Sir, I am grateful for the opportunity to address this House on this important matter. The welfare of backward classes is a very important issue to our party, Trinamool Congress. The Government in West Bengal has been working tirelessly in this regard. We have constituted 16 development/cultural boards under the Department of Backward Classes Welfare and Department of Tribal Development in order to focus on the welfare and development of the respective communities. Seventeen per cent reservation for OBCs has been granted by the West Bengal State Higher Education Institution (Reservation in Education) Act, 2013. I am pleased to inform this House, through you, Sir that this has been done without reducing the existing general category seats. The Government has also introduced 17 per cent reservation for OBCs in State Government jobs. A special recruitment drive has been initiated to fill up vacant posts in the reserved categories of various departments with an objective to maintain the overall percentage of reservation in services and posts. Almost 10,000 vacancies in 16 departments have been identified and a recruitment process has started to fill up about 3,500 vacancies in the first phase.

Sir, the Trinamool Congress is committed to working for the welfare of backward classes and we welcome the creation of a National Commission for Backward Classes with constitutional status. However, we wish to raise a few important points of contention that we have with this amendment.

Firstly, I request you to peruse Clause 4 of the Constitutional Amendment Bill. It seeks to insert Article 342 (A) into the Constitution. Article 342 (A) (1) reads: ‘The President may, with respect to any State or Union territory, and where it is a State, after consultation with the Governor thereof, by public notification, specify the socially and educationally backward classes’.

We wish to raise strong objection to this provision. We feel that this provision erodes the federal structure of our polity and gives the Centre power that should fall within the domain of the State Governments. My colleague, Mr Sukhendu Sekhar Roy had submitted a dissent note in the Select Committee that was considering this Bill. He made a reference to the Supreme Court’s nine-judge bench judgment in Indira Sawhney vs Union of India. The judgment identified the importance of commissions for backward classes at both the national as well as the State level. It was pointed out in the same note that through this Bill, the Centre is seeking to create a national commission that has sweeping powers and centralised authority which includes advising on the socio-economic development of backward classes and evaluating the progress of their development under the Union or any State.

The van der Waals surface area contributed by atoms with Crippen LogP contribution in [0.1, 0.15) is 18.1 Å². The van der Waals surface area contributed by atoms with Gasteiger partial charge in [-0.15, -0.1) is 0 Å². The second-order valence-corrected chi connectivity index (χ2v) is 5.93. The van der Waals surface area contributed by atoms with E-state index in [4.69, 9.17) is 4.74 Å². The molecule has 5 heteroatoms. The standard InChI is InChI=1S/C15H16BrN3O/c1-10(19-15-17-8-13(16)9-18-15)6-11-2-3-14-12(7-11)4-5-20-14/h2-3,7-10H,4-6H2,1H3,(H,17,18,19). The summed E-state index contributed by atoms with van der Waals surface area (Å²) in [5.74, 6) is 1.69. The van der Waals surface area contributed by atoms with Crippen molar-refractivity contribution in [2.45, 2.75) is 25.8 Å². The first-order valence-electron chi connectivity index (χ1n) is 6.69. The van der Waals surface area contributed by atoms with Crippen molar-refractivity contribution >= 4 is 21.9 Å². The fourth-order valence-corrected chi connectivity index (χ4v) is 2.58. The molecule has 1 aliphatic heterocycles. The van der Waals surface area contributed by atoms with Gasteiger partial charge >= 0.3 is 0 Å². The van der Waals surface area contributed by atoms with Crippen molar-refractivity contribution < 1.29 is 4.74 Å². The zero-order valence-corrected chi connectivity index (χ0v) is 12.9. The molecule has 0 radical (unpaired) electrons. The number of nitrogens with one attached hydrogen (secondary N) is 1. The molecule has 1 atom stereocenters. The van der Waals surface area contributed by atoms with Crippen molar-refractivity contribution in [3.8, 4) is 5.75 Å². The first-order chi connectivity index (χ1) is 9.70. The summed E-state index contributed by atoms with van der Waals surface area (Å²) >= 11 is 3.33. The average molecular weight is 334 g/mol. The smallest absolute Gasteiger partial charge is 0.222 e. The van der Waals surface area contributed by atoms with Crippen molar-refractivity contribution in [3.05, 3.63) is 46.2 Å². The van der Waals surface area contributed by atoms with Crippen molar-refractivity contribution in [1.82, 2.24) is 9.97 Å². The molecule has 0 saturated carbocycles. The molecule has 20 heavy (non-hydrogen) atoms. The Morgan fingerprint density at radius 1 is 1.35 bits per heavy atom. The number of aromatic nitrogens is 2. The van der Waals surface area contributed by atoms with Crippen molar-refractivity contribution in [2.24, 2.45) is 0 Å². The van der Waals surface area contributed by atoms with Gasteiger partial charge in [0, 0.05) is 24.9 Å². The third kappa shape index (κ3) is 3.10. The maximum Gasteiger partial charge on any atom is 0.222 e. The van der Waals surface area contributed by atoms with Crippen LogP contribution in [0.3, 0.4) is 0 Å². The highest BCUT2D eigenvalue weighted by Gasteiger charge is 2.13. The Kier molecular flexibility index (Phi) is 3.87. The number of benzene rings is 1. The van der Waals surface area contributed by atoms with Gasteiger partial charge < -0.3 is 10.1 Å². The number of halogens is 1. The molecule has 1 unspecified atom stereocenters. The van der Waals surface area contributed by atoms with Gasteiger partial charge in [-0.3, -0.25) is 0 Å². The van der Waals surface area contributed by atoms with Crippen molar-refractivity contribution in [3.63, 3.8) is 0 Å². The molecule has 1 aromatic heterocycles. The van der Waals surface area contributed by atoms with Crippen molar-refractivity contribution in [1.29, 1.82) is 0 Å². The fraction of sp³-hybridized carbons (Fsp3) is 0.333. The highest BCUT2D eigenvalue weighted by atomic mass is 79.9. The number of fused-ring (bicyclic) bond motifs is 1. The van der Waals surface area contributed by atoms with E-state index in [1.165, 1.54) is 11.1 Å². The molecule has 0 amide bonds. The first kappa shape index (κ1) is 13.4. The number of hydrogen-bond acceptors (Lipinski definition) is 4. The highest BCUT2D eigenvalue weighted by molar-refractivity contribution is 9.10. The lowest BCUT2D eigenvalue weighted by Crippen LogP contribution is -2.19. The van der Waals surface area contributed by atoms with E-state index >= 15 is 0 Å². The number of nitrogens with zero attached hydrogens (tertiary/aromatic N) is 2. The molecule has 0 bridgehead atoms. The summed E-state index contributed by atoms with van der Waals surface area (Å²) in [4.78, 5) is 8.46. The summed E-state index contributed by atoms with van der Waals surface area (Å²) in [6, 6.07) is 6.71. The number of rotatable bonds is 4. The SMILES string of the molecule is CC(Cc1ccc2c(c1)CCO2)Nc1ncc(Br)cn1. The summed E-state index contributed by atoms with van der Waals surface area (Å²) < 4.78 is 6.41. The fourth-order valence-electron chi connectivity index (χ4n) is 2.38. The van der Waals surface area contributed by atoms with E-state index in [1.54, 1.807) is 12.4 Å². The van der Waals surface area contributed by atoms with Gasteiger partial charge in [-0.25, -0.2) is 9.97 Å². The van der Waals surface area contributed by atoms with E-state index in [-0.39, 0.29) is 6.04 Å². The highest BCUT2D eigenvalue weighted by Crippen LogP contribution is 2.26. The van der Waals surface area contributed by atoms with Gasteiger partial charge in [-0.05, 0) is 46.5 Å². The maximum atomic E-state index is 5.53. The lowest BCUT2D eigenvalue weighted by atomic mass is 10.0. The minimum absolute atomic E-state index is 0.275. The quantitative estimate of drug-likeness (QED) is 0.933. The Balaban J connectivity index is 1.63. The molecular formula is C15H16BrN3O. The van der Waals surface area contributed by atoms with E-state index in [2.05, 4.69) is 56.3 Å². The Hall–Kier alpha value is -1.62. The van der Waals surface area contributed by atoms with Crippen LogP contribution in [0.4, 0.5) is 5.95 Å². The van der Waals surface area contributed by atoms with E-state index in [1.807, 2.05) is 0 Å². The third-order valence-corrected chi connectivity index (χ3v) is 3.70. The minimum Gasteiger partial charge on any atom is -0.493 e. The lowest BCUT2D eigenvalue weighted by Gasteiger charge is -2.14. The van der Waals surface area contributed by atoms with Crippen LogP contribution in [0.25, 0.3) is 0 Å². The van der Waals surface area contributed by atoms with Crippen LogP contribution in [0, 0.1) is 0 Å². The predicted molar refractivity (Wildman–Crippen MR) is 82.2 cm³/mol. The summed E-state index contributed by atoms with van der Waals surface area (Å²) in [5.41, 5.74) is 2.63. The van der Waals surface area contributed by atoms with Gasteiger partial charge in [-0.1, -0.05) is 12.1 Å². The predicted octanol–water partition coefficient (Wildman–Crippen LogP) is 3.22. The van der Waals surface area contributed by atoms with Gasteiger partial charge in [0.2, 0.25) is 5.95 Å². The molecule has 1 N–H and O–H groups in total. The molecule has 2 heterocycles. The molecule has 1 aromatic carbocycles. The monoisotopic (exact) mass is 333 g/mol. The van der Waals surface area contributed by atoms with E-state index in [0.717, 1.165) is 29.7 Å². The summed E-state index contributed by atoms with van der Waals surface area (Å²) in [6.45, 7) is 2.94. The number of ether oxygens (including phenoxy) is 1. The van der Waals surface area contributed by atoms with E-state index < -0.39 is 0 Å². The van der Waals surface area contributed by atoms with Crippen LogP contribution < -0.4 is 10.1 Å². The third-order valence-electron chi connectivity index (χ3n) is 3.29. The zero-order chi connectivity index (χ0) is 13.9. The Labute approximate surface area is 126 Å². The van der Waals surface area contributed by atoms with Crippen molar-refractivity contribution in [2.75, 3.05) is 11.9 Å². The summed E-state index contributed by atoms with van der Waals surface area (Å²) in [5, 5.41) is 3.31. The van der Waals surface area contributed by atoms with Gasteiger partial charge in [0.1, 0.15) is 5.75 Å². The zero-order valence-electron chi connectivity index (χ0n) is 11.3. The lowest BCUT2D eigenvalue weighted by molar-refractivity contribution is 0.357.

Further, the Bill mentions that the President may identify backward classes for any State, in consultation with the Governor. We submit that this phrase is not sufficient. The combined reading of Article 342 (A) and 366 (26) (C) makes it clear that after the 123rd Amendment only the Union Government would have the power to determine whether a caste is educationally and socially backward or not.

There is no language in the Bill to ensure that this consultation shall be effective or that the President is bound to take into account the opinion of the Governor. We submit that the proposed amendment to the Constitution undermines the role of State Governments and State Commissions for Backward Classes.

Additionally, the Bill mandates that every State Government shall consult a National Commission on all major policy matters that affect socially and educationally backward classes. We perceive this provision as an unnecessary intrusion on the functioning of State Governments. A mandatory consultation with the National Commission will have the effect of slowing down the pace of important policy decisions to be taken by State Governments such as the ones I highlighted in the beginning of my speech. This is a fetter on the States and, in my humble opinion, has no place in our Constitution.

I would be amiss in my duty if I do not point out that this Bill is only one example in a trend of erosion of the federal structure of this country. This Government has simply refused to respect the role of the States in its functioning. The drastic move of demonetisation was taken without taking the State Governments into confidence. Many rules have been made in colourable exercise of legislative power and now the power of the States to identify backward classes is sought to be taken away. Clearly, under this Government, there is a complete breakdown of the federal structure. It was the desire of the makers of our Constitution that India follow the principle of cooperative federalism. This is embodied in the very first Article of our Constitution, which says ‘India, that is Bharat, shall be a Union of States’. The Central and State Governments were considered partners in the project that this wonderfully diverse country is. We fear that this trend of centralisation under the present Government shall do great harm to this great idea embedded in our Constitution.